• Kanban only, so it may not work for other project management methodologies.
  • Integrations

    WeKan supports integrations with popular tools like Slack, Google Drive and GitHub.

    Why I chose WeKan

    I chose WeKan because it offers an open-source kanban software alternative as well as the option to self-host. Its project management features aren’t as robust as some of the other alternatives on this list, but that also lowers the learning curve and makes it less intimidating for beginners to master.

    Taiga: Best for small businesses

    Taiga logo.
    Image: Taiga

    Initially released in 2014 and licensed under the GNU Affero General Public License, Taiga is a desktop-based open-source project management platform that allows small teams to manage multiple projects, tasks and workflows. It is designed to be lightweight and easy to use, making it a great choice for Agile project management. Taiga offers numerous features to support Agile methodologies, including sprints, backlogs, kanban boards and Gantt charts.

    See how Taiga compares to our list of the best project management software for small businesses.


    Taiga has both free and paid plans.

    • Taiga Cloud Basic: Free.
    • Taiga Cloud with Premium Support: $70 per month or $600 per year.
    • Self-hosted: Free and open source.
    • Automated Hosting: Starts at $10; run through a partnership with Elestio.
    • Managed for You: Contact sales team for a quote.


    • Project views include kanban boards and Gantt charts.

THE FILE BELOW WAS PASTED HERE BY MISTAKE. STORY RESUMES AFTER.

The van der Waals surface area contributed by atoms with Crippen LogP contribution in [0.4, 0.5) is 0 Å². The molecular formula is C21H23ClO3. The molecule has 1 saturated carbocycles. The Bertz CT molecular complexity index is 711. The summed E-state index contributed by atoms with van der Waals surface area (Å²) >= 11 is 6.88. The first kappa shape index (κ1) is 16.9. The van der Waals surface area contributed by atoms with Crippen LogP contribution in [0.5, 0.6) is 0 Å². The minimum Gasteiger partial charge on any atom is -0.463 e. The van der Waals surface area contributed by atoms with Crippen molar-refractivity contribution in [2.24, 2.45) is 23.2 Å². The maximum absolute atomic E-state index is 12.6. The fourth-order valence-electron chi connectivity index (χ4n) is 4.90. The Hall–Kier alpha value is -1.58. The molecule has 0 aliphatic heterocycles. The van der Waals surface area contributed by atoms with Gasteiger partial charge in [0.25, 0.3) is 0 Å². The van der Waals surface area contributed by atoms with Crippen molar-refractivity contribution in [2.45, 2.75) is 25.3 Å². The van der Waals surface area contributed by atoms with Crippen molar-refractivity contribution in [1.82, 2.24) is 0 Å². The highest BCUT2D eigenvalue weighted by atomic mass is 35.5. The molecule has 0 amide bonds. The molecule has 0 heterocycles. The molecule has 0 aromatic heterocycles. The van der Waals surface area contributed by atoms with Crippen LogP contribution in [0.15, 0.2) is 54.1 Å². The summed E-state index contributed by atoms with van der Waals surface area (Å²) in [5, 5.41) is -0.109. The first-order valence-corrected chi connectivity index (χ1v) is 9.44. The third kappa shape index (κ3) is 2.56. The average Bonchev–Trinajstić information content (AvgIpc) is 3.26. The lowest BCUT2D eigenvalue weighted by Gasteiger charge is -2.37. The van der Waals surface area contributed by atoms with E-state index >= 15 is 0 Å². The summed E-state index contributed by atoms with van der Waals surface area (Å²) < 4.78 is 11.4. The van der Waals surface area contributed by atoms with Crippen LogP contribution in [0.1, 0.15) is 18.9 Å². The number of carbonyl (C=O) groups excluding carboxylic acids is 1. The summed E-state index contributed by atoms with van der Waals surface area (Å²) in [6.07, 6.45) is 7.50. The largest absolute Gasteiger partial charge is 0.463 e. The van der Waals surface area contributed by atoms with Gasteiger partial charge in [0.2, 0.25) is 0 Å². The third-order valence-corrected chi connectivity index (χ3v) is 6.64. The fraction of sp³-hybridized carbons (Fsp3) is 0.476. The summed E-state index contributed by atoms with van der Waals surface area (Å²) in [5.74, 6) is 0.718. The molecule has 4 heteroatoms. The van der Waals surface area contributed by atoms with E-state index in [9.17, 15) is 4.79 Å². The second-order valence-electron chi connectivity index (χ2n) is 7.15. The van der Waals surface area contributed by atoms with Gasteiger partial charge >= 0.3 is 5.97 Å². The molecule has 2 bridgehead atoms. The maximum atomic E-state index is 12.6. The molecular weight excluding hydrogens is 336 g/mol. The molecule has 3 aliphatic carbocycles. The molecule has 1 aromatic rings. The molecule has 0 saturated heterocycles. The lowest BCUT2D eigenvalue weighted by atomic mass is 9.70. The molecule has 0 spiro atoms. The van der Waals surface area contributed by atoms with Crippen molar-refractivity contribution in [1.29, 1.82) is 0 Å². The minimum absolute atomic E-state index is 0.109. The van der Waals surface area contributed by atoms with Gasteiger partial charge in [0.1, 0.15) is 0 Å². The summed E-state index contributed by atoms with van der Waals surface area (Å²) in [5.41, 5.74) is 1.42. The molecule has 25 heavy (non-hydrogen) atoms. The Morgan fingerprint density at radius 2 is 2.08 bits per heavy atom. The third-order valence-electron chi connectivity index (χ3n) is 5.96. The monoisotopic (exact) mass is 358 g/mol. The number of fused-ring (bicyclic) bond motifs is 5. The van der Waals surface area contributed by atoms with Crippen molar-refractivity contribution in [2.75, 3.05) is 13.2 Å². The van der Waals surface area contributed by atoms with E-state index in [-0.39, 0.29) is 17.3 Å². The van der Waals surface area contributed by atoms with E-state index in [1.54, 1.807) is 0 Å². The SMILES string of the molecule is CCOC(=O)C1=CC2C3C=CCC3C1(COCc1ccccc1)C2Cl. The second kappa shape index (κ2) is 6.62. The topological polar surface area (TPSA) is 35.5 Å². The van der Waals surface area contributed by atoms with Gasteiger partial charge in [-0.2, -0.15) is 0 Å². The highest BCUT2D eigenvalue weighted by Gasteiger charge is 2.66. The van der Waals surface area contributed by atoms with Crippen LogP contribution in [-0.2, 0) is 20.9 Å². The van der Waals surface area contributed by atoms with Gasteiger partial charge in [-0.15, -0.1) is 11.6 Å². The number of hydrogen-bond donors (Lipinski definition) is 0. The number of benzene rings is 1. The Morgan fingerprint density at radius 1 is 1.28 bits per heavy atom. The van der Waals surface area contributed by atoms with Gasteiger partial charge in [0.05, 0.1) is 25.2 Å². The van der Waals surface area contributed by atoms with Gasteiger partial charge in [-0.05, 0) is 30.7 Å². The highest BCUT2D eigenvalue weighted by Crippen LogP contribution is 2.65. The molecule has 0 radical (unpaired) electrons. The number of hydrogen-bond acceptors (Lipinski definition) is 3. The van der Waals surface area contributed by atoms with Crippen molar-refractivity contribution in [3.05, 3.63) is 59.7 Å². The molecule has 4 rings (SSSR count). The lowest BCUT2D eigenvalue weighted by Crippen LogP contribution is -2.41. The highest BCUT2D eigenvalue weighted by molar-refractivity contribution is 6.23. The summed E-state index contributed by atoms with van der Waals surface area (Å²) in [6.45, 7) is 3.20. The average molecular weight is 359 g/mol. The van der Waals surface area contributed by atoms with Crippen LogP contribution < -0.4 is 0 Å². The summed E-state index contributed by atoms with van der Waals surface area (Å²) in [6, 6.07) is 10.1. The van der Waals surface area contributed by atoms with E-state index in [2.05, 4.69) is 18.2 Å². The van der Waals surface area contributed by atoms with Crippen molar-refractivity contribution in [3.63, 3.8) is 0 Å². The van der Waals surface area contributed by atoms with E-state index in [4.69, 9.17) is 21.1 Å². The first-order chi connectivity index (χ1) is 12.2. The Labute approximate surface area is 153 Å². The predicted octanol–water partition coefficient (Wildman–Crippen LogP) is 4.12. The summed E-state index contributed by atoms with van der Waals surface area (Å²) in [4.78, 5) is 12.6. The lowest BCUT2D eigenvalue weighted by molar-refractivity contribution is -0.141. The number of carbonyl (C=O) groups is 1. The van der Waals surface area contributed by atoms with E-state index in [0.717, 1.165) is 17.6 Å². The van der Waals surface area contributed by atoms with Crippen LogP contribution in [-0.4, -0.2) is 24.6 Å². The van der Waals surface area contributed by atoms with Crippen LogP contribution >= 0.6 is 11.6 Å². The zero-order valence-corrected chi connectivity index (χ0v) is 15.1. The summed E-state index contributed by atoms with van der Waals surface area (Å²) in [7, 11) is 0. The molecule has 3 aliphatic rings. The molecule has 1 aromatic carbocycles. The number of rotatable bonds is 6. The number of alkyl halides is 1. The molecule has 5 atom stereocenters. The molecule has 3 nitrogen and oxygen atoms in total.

• Views multiple workflows at a time with the swimlanes feature.
    • Dive deep with burndown charts on project and sprint levels.
    • Includes backlog and sprint planning.
    An example of a project in Taiga.
    Figure E: An example of a project in Taiga. Image: Taiga

    Pros and Cons

  • Taiga is available in over 20 languages.
  • Switch between scrum and kanban methodologies.
  • Integrated issues and bug tracking.
  • Limited features for complex projects.
  • User interface could be improved.
  • Integrations

    The app integrates with popular development tools such as GitHub and GitLab. It also integrates with Slack, and you can connect it to even more apps via Zapier.

    Why I chose Taiga

    I chose Taiga because its cloud-hosted version supports unlimited projects and users, making it an excellent option for small businesses, even if they aren’t able to self-host. If your team has Linux and Docker experience, the free self-hosted version is a great alternative to explore as well.

    Orangescrum: Best for enterprises

    Orangescrum logo.
    Image: Orangescrum

    Licensed under GNU General Public License v3, Orangescrum offers an open-source enterprise edition as well as cloud and on-premises versions to choose from. Orangescrum’s features include task management, project tracking, time tracking, resource management, team collaboration and reporting.